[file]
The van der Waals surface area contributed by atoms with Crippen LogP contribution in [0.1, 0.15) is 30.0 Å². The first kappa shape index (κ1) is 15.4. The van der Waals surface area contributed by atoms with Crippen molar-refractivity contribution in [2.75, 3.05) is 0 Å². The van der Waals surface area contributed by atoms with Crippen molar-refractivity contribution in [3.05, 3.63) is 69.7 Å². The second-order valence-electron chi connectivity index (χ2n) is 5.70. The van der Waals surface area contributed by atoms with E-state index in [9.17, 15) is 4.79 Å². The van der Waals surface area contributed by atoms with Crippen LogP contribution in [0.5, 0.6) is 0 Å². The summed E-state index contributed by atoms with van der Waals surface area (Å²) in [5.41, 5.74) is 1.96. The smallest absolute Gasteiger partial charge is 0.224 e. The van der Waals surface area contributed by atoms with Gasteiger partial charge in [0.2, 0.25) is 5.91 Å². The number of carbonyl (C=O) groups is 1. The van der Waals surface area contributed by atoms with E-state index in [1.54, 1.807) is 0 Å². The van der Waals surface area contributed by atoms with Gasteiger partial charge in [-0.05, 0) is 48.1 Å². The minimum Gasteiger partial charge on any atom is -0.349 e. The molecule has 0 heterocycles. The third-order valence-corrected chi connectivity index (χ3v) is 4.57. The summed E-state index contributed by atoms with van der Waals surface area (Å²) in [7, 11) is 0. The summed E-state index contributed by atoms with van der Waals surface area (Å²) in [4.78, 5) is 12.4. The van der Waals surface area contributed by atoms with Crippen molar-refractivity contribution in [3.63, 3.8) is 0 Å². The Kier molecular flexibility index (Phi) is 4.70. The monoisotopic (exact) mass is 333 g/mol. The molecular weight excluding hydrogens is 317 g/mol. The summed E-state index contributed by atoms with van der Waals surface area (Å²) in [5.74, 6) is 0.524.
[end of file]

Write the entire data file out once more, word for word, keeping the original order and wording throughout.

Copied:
The van der Waals surface area contributed by atoms with Crippen LogP contribution in [0.1, 0.15) is 30.0 Å². The first kappa shape index (κ1) is 15.4. The van der Waals surface area contributed by atoms with Crippen molar-refractivity contribution in [2.75, 3.05) is 0 Å². The van der Waals surface area contributed by atoms with Crippen molar-refractivity contribution in [3.05, 3.63) is 69.7 Å². The second-order valence-electron chi connectivity index (χ2n) is 5.70. The van der Waals surface area contributed by atoms with E-state index in [9.17, 15) is 4.79 Å². The van der Waals surface area contributed by atoms with Crippen LogP contribution in [0.5, 0.6) is 0 Å². The summed E-state index contributed by atoms with van der Waals surface area (Å²) in [5.41, 5.74) is 1.96. The smallest absolute Gasteiger partial charge is 0.224 e. The van der Waals surface area contributed by atoms with Gasteiger partial charge in [0.2, 0.25) is 5.91 Å². The number of carbonyl (C=O) groups is 1. The van der Waals surface area contributed by atoms with E-state index in [1.54, 1.807) is 0 Å². The van der Waals surface area contributed by atoms with Gasteiger partial charge in [-0.05, 0) is 48.1 Å². The minimum Gasteiger partial charge on any atom is -0.349 e. The molecule has 0 heterocycles. The third-order valence-corrected chi connectivity index (χ3v) is 4.57. The summed E-state index contributed by atoms with van der Waals surface area (Å²) in [7, 11) is 0. The summed E-state index contributed by atoms with van der Waals surface area (Å²) in [4.78, 5) is 12.4. The van der Waals surface area contributed by atoms with Crippen molar-refractivity contribution in [3.63, 3.8) is 0 Å². The Kier molecular flexibility index (Phi) is 4.70. The monoisotopic (exact) mass is 333 g/mol. The molecular weight excluding hydrogens is 317 g/mol. The summed E-state index contributed by atoms with van der Waals surface area (Å²) in [5.74, 6) is 0.524.